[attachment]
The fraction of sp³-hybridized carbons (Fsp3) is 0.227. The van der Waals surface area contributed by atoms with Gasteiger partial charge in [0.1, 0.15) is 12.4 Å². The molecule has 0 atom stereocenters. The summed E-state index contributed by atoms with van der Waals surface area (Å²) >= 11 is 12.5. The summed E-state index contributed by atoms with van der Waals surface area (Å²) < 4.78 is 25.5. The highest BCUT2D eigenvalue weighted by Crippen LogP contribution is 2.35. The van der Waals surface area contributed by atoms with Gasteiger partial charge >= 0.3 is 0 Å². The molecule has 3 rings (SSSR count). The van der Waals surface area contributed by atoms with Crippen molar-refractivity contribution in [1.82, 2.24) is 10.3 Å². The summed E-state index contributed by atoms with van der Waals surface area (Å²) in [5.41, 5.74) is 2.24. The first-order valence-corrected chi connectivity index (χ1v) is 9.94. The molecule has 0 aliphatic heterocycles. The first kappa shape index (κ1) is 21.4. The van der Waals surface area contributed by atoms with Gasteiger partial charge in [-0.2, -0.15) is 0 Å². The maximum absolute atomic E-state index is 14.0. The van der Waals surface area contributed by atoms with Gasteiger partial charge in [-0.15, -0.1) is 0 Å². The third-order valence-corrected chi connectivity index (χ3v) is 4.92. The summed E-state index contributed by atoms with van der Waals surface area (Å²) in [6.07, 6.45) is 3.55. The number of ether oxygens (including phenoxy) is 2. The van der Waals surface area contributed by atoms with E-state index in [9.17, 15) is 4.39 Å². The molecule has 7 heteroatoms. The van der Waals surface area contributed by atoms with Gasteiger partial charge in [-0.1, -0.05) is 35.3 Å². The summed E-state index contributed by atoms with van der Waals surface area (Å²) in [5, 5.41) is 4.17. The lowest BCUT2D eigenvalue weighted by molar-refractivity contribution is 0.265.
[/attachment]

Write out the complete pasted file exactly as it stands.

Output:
The fraction of sp³-hybridized carbons (Fsp3) is 0.227. The van der Waals surface area contributed by atoms with Gasteiger partial charge in [0.1, 0.15) is 12.4 Å². The molecule has 0 atom stereocenters. The summed E-state index contributed by atoms with van der Waals surface area (Å²) >= 11 is 12.5. The summed E-state index contributed by atoms with van der Waals surface area (Å²) < 4.78 is 25.5. The highest BCUT2D eigenvalue weighted by Crippen LogP contribution is 2.35. The van der Waals surface area contributed by atoms with Gasteiger partial charge >= 0.3 is 0 Å². The molecule has 3 rings (SSSR count). The van der Waals surface area contributed by atoms with Crippen molar-refractivity contribution in [1.82, 2.24) is 10.3 Å². The summed E-state index contributed by atoms with van der Waals surface area (Å²) in [5.41, 5.74) is 2.24. The first-order valence-corrected chi connectivity index (χ1v) is 9.94. The molecule has 0 aliphatic heterocycles. The first kappa shape index (κ1) is 21.4. The van der Waals surface area contributed by atoms with Gasteiger partial charge in [-0.2, -0.15) is 0 Å². The maximum absolute atomic E-state index is 14.0. The van der Waals surface area contributed by atoms with Gasteiger partial charge in [-0.15, -0.1) is 0 Å². The third-order valence-corrected chi connectivity index (χ3v) is 4.92. The summed E-state index contributed by atoms with van der Waals surface area (Å²) in [6.07, 6.45) is 3.55. The number of ether oxygens (including phenoxy) is 2. The van der Waals surface area contributed by atoms with E-state index in [9.17, 15) is 4.39 Å². The molecule has 7 heteroatoms. The van der Waals surface area contributed by atoms with Gasteiger partial charge in [-0.1, -0.05) is 35.3 Å². The summed E-state index contributed by atoms with van der Waals surface area (Å²) in [5, 5.41) is 4.17. The lowest BCUT2D eigenvalue weighted by molar-refractivity contribution is 0.265.